The Indiana Court of Appeals affirmed the eviction of a renter and an award of damages in favor of her former landlord, but it reversed the amount of attorneys' fees she has to pay because the trial court's rationale in determining the amount was insufficient.
In Jackie Fortner v. Farm Valley-Applewood Apartments, No. 20A03-0806-CV-314, the appellate court affirmed the eviction of Jackie Fortner from the federally subsidized apartment complex after Farm Valley-Applewood Apartments determined Fortner had forged documents to show she was receiving less child support and income than she actually had.
As per terms of the lease Fortner signed, if the apartment complex found out she failed to report her accurate income and benefits, it was able to initiate a notice of termination and request she repay any amount she wasn't entitled to receive. As a result of the forged documents, she paid $250 less a month in rent than she should have paid.
Fortner appealed her eviction and damages award entered against her, claiming there was a lack of notice and there were inadequate grievance procedures in place. However, grievance procedures don't apply to Fortner's situation because her lease violation resulted in termination of her tenancy and eviction, wrote Chief Judge John Baker. The notice to vacate also complied with due process procedures, the chief judge ruled, because representatives from the federal program subsidizing the apartment complex found no evidence Fortner was harassed or discriminated against.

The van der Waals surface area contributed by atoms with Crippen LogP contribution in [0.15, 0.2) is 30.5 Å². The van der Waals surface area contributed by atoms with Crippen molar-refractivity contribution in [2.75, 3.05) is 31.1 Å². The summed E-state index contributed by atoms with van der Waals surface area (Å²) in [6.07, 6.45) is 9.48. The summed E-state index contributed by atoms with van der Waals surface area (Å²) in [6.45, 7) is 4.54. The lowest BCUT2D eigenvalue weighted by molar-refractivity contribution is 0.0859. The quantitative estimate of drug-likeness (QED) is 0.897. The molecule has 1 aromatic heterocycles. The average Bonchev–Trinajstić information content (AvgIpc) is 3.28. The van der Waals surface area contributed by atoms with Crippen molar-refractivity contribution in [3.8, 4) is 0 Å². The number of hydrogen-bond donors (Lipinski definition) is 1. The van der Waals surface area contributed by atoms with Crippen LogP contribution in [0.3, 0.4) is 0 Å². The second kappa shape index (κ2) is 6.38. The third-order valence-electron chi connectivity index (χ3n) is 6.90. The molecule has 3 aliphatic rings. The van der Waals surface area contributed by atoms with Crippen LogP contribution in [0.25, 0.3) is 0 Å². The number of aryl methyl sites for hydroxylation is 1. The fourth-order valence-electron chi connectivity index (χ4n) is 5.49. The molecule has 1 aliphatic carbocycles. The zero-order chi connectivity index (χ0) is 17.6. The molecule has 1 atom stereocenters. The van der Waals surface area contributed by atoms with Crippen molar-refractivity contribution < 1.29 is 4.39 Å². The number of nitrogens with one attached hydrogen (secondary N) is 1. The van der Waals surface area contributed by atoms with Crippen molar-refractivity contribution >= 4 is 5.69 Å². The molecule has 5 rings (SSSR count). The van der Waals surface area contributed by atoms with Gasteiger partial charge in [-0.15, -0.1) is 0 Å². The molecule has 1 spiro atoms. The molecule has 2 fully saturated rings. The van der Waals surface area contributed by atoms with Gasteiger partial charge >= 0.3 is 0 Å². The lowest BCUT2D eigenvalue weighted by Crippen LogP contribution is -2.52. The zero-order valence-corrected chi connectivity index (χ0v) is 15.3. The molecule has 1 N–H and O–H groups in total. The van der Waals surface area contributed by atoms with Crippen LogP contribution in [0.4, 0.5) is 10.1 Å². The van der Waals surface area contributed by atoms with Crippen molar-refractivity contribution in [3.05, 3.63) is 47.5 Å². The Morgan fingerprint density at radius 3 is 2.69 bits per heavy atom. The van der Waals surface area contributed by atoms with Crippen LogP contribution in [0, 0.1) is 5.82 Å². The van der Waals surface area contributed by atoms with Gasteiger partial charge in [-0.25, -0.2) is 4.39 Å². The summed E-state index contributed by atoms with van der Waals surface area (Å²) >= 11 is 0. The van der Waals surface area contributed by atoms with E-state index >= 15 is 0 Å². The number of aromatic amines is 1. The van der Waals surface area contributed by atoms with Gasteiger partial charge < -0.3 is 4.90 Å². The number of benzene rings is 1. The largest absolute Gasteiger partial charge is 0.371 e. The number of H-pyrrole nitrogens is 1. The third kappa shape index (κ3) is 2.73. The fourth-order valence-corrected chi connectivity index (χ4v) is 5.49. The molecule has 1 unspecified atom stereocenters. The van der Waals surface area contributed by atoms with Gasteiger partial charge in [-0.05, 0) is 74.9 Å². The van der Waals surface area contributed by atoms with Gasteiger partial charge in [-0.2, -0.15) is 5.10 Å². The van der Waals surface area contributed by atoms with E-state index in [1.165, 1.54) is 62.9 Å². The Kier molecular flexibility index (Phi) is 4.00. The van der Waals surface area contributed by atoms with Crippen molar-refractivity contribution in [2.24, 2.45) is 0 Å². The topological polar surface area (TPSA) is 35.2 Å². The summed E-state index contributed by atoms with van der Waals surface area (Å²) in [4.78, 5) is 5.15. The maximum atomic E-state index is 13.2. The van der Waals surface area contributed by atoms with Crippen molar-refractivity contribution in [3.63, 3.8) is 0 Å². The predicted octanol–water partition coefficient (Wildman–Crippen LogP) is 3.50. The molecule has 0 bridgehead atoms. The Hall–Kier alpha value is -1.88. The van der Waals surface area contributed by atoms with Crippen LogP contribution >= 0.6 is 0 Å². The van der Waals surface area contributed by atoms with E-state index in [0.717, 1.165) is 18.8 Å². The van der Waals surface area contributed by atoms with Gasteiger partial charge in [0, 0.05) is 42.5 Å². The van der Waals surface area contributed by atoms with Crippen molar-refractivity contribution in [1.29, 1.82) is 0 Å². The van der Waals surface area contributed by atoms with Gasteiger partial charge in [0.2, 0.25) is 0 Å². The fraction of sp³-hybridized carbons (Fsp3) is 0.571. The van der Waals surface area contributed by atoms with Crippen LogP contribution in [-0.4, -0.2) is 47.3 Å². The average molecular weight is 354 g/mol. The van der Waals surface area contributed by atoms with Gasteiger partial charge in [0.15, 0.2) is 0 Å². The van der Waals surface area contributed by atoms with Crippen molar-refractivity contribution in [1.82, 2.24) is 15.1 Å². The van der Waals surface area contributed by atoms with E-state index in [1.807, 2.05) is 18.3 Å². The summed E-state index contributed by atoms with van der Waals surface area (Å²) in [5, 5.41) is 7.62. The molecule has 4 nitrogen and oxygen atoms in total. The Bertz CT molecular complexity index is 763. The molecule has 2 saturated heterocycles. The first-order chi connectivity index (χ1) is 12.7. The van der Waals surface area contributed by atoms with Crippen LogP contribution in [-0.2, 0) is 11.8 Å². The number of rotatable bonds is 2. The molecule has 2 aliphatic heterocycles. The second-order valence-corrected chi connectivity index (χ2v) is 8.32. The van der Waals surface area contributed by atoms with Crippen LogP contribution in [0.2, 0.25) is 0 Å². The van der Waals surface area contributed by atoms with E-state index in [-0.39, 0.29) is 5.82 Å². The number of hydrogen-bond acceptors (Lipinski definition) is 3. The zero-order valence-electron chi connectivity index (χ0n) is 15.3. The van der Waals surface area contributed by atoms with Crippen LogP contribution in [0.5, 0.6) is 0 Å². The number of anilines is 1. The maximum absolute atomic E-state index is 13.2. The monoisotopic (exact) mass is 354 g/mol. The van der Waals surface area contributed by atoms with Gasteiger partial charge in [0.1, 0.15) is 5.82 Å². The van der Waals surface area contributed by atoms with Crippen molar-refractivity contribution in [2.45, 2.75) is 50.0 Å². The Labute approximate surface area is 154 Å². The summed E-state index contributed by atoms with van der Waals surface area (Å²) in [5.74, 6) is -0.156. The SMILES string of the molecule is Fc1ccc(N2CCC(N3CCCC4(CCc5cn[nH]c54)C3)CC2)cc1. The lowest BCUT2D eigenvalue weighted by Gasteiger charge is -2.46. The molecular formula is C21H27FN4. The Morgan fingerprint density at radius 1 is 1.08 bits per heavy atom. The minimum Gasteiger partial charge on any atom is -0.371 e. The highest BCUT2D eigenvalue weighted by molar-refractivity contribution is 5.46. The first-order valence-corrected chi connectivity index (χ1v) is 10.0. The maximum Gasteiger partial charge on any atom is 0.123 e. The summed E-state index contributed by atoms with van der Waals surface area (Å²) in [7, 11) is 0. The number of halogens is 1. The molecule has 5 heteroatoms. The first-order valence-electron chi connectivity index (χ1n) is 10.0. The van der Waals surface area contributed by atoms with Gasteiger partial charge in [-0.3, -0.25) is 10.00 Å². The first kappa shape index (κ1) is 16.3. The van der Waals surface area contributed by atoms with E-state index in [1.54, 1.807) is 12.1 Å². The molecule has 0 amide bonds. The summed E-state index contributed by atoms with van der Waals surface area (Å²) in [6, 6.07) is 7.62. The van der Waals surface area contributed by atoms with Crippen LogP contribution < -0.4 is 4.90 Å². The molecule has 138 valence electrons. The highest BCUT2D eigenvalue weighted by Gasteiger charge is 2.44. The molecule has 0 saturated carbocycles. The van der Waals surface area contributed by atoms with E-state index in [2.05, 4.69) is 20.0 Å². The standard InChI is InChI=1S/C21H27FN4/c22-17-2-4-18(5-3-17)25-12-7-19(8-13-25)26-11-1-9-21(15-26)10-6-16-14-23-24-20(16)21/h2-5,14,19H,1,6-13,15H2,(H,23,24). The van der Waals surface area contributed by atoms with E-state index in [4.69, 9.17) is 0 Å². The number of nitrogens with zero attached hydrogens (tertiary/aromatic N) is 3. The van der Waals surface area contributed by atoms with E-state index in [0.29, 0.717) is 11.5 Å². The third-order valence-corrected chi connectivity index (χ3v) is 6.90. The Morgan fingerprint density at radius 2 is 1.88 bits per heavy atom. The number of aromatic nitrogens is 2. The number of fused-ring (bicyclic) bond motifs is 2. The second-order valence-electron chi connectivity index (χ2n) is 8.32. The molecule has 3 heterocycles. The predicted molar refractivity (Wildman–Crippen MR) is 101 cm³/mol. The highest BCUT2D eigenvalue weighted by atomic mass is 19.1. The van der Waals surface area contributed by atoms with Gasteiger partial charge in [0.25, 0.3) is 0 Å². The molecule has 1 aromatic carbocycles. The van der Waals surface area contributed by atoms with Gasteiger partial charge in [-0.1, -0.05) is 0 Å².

There was sufficient evidence to show Fortner forged documents to show her income to be less than it actually was, which supports her eviction and the finding of damages in the amount of back rent and damages to the apartment.
Farm-Valley appealed the trial court entry of judgment of $4,000 in favor of the apartment complex against Fortner, which also included the attorneys' fees the apartment complex was entitled to receive. Farm-Valley argued the trial court improperly reduced the amount of its requested attorneys' fees by nearly $3,000. The trial court's rationale in limiting the award to $4,000 total, plus costs, was because Farm-Valley had filed its claim for judgment of $4,000.
But the appellate court couldn't agree with the trial court's rationale after viewing the record because the court actually had jurisdiction to enter an award up to $6,000 because it was heard in Small Claims Court, wrote Chief Judge Baker. The appellate court remanded for the court to conduct a hearing to determine the reasonableness of the fees and to award such fees in an amount not to exceed $3,335.04. This represents the difference between the small claims jurisdiction limit and the damage award of $2,664.96.